Based on the 1929 novel by Nella Larsen, the film Passing centers Irene Redfield and Clare Kendry. Both are two women navigating the waters of “passing for white” in 1920’s Harlem. The story takes on the fateful journey of identity, love, status, and the practicality of freedom. Passing will shake you to the core. are just a few things you should know before watching:
The entire film is in Black and White
Admittedly I had flash backs of last years controversial “Malcolm & Marie”. This is a very specific choice that directors defend meticulously yet doesn’t always go well with audiences. However, in Passing, this proved a perfect choice for the subject at hand. The topic is race, something Americans have corroded as a binary event. Yet what lies beneath the binary is much more complicated than others allow for. Director Rebecca Hall brilliantly makes this decision as a statement of irony.
Director Rebecca Hall is White
For years there have been outcries for films centered around blackness to be directed by individuals actually identifying as such. Far too often we are experiencing entertainment through the lens of someone else’s shallow interpretation of culture. The divide is glaring once we see how many oscars have been awarded at the cost of sheer mockery. While we know this to be a valid critique, this film may provide an exception. In a recent interview, Hall notes her personal attachment to the Nella Larsen novel. Hall’s maternal grandfather was a Black man passing for White in Detroit, Michigan. While Rebecca works with her mothers memories she also lives as a direct result of ethnic erasure. One would be curious to see how her own background colors her directorial choices. She also collaborated with Tessa Thompson and Ruth Negga. Both execute award worthy on screen performances that critique how deeply race affected the mind of humanity.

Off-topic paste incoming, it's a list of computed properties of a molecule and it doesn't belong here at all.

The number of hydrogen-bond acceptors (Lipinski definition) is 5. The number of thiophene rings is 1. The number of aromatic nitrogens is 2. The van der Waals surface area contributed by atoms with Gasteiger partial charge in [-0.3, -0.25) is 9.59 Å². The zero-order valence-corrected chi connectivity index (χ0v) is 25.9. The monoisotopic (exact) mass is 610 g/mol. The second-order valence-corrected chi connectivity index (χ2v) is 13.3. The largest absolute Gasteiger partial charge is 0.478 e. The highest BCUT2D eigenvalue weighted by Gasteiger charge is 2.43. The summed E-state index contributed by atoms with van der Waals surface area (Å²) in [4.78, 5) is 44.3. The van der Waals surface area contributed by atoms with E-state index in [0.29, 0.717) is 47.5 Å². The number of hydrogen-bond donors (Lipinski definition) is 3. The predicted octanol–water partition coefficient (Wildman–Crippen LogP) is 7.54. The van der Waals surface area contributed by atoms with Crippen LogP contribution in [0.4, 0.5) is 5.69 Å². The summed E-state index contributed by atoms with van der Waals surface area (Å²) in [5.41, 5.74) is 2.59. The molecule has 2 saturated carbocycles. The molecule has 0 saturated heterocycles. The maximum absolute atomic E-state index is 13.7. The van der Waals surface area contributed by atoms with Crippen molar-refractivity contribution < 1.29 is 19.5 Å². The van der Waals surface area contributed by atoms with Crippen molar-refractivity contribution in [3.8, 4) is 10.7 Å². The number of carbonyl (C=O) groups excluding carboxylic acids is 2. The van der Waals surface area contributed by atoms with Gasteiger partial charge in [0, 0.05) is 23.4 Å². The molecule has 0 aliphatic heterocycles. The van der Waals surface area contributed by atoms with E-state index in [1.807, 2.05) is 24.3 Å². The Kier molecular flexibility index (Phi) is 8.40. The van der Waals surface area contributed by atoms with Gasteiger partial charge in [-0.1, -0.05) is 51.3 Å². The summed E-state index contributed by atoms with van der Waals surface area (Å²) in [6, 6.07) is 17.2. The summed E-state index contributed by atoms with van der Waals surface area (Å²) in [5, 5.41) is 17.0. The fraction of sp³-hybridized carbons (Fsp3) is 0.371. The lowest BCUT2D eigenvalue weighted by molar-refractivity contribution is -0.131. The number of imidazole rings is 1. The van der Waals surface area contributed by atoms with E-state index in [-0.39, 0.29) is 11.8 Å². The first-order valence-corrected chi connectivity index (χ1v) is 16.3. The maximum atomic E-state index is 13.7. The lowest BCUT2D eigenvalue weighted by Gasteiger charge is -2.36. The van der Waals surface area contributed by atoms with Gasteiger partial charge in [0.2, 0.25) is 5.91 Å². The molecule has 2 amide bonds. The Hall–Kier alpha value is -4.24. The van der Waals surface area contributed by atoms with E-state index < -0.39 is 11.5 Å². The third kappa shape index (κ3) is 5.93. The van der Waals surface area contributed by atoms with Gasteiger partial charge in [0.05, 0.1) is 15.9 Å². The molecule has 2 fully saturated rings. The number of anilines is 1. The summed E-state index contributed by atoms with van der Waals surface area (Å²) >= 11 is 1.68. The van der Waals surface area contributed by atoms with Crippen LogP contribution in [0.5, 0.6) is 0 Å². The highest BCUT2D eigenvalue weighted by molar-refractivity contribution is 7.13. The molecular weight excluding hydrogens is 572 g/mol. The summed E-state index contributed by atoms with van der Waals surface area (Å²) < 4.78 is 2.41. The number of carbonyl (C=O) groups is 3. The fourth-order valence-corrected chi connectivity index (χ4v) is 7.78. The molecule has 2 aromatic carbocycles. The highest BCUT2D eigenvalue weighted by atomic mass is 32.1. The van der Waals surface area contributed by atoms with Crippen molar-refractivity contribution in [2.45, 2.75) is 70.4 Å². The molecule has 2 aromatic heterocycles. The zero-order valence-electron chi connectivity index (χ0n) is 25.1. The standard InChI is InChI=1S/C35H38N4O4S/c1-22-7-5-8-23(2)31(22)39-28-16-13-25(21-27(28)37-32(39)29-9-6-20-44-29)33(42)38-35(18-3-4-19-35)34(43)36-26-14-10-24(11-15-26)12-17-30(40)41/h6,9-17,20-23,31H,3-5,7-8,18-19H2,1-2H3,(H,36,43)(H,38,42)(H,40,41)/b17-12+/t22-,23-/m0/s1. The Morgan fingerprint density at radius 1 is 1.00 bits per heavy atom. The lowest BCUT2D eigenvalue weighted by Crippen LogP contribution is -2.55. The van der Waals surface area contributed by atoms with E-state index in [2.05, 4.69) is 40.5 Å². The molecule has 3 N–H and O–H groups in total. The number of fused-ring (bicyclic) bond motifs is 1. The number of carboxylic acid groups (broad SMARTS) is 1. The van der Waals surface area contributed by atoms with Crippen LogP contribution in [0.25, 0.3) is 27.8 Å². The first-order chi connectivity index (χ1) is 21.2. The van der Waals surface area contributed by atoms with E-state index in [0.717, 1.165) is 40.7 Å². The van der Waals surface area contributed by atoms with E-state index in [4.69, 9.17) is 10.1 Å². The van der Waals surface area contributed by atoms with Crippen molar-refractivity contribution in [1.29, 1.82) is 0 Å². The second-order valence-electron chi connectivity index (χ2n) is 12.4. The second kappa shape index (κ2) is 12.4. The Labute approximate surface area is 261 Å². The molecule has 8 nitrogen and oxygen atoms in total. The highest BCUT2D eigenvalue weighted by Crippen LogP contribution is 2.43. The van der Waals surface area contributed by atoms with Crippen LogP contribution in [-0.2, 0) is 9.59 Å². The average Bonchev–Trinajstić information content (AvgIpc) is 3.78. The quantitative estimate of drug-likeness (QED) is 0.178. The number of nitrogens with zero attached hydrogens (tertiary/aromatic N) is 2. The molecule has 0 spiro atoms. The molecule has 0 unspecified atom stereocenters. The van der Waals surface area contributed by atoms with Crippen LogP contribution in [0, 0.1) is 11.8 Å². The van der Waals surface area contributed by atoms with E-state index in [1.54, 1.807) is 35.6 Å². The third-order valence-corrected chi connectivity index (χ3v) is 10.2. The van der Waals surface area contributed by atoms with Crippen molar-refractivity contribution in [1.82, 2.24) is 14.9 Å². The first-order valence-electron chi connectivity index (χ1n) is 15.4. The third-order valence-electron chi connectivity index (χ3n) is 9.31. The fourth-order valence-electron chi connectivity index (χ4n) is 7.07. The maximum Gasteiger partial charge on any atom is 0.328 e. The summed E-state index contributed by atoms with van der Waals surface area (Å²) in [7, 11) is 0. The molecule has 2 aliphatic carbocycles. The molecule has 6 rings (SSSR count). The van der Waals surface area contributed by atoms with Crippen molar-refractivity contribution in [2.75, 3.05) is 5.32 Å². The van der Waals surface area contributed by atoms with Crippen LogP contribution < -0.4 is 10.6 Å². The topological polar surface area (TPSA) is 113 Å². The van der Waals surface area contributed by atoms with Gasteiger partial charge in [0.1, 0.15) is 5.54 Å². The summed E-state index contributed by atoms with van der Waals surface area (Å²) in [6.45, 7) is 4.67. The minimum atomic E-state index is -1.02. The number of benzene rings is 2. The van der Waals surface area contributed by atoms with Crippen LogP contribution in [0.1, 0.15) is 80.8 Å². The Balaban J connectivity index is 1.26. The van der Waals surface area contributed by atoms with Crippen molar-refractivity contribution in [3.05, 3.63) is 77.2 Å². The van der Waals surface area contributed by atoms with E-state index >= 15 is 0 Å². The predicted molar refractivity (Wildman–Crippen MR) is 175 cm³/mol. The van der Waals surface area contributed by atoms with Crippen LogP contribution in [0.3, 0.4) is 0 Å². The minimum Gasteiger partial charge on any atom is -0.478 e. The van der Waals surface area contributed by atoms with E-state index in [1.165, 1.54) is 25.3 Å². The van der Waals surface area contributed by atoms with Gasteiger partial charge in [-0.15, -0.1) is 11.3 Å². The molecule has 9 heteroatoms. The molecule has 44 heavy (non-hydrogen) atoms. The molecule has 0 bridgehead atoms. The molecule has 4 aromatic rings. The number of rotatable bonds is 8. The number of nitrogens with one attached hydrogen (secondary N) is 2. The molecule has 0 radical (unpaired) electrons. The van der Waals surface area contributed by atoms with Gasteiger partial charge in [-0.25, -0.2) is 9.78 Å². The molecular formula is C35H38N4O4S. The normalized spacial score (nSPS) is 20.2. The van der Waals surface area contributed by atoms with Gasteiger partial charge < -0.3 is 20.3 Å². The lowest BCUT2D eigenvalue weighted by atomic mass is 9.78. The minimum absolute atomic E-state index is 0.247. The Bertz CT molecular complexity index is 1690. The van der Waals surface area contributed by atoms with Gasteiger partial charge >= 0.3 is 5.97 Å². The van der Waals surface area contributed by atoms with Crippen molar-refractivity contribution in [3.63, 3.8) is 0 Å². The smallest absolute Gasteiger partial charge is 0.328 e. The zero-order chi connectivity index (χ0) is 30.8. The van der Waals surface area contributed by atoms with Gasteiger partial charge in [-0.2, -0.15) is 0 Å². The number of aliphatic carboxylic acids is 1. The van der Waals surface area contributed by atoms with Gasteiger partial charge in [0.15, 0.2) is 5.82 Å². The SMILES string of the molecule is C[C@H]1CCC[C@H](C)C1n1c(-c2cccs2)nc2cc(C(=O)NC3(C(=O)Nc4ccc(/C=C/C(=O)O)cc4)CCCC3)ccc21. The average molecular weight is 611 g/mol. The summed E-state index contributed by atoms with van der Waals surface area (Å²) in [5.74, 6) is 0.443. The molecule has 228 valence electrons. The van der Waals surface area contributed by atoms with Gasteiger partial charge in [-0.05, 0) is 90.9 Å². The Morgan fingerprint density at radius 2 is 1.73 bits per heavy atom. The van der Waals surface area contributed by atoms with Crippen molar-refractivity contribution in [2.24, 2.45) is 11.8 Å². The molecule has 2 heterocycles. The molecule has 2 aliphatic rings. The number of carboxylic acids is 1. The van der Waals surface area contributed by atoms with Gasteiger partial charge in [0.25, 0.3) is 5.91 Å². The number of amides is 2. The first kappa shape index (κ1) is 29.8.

Ruth Negga and Tessa Thompson have an undeniable chemistry
After years of separation, Clare Kendry (Negga) reconnects with her childhood friend Irene Redfield (Thompson). Irene chooses to maintain her identity as a colored woman in 1900’s Harlem. However she soon learns of Clare’s oddly immortal life as a Black mixed-race woman passing for White. Ruth Negga so effortlessly embodies the delicate downward spiral of an identity crisis. Tessa Thompson compliments her character with silent disillusionment. The two create a flawless duet of passion, envy, and sacrifice that forces the viewer to crawl within oneself and question their own inconsistency. The on screen chemistry is reminiscent of the famed Matt Damon and Ben Affleck bromance – but better.
The most stunning aspect of the film is how closely related the themes are to present day. How do we perceive ourselves according to class and financial stature? How do we navigate our personal lives and deal with the consequence of inevitable dissonance? This movie beautifully guides the viewer through these questions. Passing will shake you to the core.
Passing premiered in select theaters October 27th and will be available to anyone with a Netflix password Wednesday November 10th, 2021.